HUGO VON HOFMANNSTHAL • JEDERMANN

 

The play about the death of the rich man

Revival

In case of bad weather the performance will take place at the Grosses Festspielhaus.
Duration approx. 2 hours.

 

CREATIVE TEAM

Julian Crouch, Brian Mertes, Director
Julian Crouch, Sets, Masks and Puppets
Olivera Gajic, Costumes
David Tushingham, Dramaturgy
Martin Lowe, Musical Direction / Orchestration
Dan Scully, Lighting
Matt McKenzie, Sound
Jesse J. Perez, Choreography

 

CAST

Tobias Moretti - Jedermann
Stefanie Reinsperger - Buhlschaft
Peter Lohmeyer, Death
Christoph Franken, Devil
Jürgen Tarrach, Mammon
Johanna Bantzer, Good Deeds
Hans Peter Hallwachs, Faith
Julia Gschnitzer, Everyman’s Mother
Sven Dolinski, Everyman's Good Companion
Hannes Flaschberger, Fat Cousin
Stephan Kreiss, Thin Cousin
Fritz Egger, A Debtor
Eva Herzig, The Debtor's Wife
Johannes Silberschneider, A Poor Neighbour
Sigrid Maria Schnückel, The Cook
Nikolaus Rucker, God
Ensemble 013

 
Venue
 
Domplatz Salzburg Cathedral Square
 

SALZBURG FESTIVAL QUARTER 
 

The Grosses Festspielhaus, the House for Mozart and the Felsenreitschule form the Festival District, together with Cathedral Square and the Kollegienkirche, located 200 meters from them. In 1606/07, Archbishop Wolf Dietrich had stables built here, to which a winter riding academy was added in 1662. During the 19th century, the complex was used as cavalry barracks before gradually being opened to the Salzburg Festival from 1925 onwards.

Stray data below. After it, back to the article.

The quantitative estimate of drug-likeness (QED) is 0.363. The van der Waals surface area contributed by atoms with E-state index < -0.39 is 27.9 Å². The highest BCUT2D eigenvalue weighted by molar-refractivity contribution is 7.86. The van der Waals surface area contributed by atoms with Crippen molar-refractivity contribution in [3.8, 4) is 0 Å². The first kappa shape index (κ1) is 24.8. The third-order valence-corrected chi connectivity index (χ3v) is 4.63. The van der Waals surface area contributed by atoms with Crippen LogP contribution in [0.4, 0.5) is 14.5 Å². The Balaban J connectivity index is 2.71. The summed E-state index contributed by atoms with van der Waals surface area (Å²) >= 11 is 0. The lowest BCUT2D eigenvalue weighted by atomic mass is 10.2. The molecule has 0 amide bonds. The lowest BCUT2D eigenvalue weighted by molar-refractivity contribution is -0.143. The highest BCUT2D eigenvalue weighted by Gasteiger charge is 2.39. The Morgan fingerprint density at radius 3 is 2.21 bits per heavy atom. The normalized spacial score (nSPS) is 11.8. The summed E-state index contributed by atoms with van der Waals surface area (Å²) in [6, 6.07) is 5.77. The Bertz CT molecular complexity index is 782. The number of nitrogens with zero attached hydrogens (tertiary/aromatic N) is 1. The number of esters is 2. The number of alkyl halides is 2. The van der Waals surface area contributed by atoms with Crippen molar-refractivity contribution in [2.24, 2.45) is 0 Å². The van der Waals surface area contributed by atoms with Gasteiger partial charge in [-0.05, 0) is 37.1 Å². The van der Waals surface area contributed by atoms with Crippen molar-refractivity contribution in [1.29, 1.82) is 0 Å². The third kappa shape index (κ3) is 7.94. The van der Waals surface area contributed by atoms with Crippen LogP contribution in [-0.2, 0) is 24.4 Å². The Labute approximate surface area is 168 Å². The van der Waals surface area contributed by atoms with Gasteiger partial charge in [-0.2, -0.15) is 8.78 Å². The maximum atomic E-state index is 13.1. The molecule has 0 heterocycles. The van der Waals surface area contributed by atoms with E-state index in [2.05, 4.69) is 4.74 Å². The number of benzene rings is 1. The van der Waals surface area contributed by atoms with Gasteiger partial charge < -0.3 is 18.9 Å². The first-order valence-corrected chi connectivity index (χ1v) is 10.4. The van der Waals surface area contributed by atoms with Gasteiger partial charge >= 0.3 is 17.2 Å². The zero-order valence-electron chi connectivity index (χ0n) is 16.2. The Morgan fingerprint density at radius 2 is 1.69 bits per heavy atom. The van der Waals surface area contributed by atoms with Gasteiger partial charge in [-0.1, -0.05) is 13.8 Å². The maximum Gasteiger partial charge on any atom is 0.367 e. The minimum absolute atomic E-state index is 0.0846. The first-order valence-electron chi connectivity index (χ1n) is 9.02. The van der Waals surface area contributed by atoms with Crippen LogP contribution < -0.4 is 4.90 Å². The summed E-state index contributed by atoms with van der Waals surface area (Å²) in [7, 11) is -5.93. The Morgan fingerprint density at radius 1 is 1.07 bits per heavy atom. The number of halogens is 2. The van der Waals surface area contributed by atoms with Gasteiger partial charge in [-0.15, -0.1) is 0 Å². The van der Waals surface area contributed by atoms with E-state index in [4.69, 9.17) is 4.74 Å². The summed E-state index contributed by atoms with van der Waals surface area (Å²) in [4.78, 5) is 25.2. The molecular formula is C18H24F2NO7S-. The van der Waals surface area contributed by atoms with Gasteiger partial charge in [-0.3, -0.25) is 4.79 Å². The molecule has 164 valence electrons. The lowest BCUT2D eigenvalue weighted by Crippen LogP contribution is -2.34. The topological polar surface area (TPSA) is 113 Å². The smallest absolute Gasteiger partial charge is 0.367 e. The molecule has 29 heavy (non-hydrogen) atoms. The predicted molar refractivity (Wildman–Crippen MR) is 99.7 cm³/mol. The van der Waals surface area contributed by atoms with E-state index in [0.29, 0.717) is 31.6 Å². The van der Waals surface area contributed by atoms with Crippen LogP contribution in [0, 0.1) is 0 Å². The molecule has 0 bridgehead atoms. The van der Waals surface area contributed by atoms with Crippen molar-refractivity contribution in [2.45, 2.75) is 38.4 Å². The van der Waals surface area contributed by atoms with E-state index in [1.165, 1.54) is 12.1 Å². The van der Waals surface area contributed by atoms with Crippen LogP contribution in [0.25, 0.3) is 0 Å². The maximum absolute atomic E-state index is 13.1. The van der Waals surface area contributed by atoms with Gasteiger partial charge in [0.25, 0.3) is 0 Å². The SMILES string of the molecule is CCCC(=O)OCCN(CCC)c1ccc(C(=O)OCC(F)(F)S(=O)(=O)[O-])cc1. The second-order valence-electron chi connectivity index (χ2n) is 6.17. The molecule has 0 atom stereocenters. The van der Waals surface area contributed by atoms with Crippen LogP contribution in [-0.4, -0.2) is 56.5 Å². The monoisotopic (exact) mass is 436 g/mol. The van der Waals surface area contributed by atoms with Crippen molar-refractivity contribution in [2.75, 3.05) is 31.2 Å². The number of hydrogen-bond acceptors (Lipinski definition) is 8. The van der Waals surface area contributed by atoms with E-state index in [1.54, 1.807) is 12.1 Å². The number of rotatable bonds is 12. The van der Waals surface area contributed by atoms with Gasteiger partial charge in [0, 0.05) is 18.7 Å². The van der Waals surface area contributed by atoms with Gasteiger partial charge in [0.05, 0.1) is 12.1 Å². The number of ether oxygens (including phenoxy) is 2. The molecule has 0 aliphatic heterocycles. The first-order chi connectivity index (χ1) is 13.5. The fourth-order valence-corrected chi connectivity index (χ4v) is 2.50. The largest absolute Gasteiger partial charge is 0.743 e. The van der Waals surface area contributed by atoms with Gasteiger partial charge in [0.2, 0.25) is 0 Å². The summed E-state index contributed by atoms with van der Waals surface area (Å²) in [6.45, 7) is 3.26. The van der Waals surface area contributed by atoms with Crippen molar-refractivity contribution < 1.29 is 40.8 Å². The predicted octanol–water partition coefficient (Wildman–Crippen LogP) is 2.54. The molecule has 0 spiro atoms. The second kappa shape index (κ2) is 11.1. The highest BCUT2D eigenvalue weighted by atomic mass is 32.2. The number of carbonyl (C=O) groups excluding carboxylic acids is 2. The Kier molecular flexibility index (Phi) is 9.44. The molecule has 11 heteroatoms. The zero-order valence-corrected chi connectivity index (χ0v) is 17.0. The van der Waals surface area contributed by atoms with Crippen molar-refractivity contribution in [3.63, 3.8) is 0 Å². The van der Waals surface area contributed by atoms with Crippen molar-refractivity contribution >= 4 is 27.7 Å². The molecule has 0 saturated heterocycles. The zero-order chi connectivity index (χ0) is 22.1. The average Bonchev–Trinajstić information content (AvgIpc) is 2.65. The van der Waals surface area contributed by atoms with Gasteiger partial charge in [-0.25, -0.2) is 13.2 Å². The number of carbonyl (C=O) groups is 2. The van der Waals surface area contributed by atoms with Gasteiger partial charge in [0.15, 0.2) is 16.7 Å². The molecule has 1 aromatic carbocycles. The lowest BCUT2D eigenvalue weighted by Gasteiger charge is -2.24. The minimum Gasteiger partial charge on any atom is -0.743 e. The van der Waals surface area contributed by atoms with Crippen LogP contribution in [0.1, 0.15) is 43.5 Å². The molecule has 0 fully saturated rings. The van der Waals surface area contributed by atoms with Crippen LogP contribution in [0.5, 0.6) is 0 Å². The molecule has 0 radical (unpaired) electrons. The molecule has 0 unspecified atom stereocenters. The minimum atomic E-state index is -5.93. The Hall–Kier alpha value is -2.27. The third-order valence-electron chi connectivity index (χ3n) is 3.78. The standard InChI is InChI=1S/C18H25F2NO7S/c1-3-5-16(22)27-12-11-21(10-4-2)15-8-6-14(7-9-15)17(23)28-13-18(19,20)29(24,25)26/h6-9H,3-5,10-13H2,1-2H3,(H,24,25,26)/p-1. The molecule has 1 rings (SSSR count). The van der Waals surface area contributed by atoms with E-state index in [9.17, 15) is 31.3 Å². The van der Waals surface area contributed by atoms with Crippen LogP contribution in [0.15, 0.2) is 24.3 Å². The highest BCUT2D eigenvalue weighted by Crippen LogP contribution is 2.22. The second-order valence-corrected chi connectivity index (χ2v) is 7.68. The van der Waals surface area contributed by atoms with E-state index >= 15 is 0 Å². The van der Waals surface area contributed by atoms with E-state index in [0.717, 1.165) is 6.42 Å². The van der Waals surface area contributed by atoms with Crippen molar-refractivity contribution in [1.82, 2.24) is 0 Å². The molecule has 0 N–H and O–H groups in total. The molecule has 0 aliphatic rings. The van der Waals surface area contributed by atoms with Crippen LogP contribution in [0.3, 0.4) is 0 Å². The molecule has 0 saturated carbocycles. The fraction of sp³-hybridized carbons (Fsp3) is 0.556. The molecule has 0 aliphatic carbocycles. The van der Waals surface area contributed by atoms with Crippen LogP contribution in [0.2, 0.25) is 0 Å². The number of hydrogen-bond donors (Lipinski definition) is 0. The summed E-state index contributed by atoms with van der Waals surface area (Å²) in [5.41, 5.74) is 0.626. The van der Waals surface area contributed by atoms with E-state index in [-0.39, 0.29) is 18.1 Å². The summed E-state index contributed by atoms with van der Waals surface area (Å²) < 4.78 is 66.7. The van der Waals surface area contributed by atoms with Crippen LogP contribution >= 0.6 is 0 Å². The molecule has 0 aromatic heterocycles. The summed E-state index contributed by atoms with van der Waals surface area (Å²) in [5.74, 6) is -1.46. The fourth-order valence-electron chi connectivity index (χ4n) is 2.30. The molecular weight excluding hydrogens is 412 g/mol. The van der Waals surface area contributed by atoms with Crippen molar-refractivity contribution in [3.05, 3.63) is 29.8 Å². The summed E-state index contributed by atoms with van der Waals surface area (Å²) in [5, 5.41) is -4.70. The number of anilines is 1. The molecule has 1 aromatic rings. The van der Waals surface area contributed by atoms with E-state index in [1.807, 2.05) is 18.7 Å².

When Hugo von Hofmannsthal warned Max Reinhardt to bear in mind what performances would cost on the cathedral square, Reinhardt apparently said, “I can see [Alexander] Moissi [the first actor to play Jedermann] kneeling in front of the cathedral.” And Reinhardt remained confident, “The money will be found somehow, that is of secondary importance. I am thinking now especially of the treasures we already have: a magnificent play, a location unmatched throughout the world.”
 

The cathedral in Salzburg was built between 1614 and 1628 according to plans by Santino Solari; it is the largest early Baroque church north of the Alps and also the oldest bishopric in present-day Austria. It provides an impressive theatrical backdrop for the morality play based on a mediaeval model: no stage set can match the overwhelming effect of the magnificent façade with its twin towers of white marble and with Christ as the ruler of the world on the gable between the towers. The closed square between the archiepiscopal Residenz and St. Peter’s Abbey has passageways to the left and right of the façade which can be used for entries and exits. The flat roof over the cathedral arches is an ideal position for the men who shout Jedermann and for the brass fanfares. Opposite the doors of the cathedral rises up the Gothic steeple of the Franciscan church, on which, besides other church towers in the old town centre as well as on the Mönchsberg and Kapuzinerberg, the men stand who call Jedermann to his death. Max Reinhardt left the lighting design to the sun: the play began at 5 p.m. or 5.30 p.m. when most of the square is still bathed in dazzling light. At the entrance of death the shadows grew longer and when the devil came, sunlight had disappeared.
 

The square seats 2,544 people. Within the temporary stage, there are several trap doors and pits for the actors. In bad weather Jedermann is performed at the Großes Festspielhaus.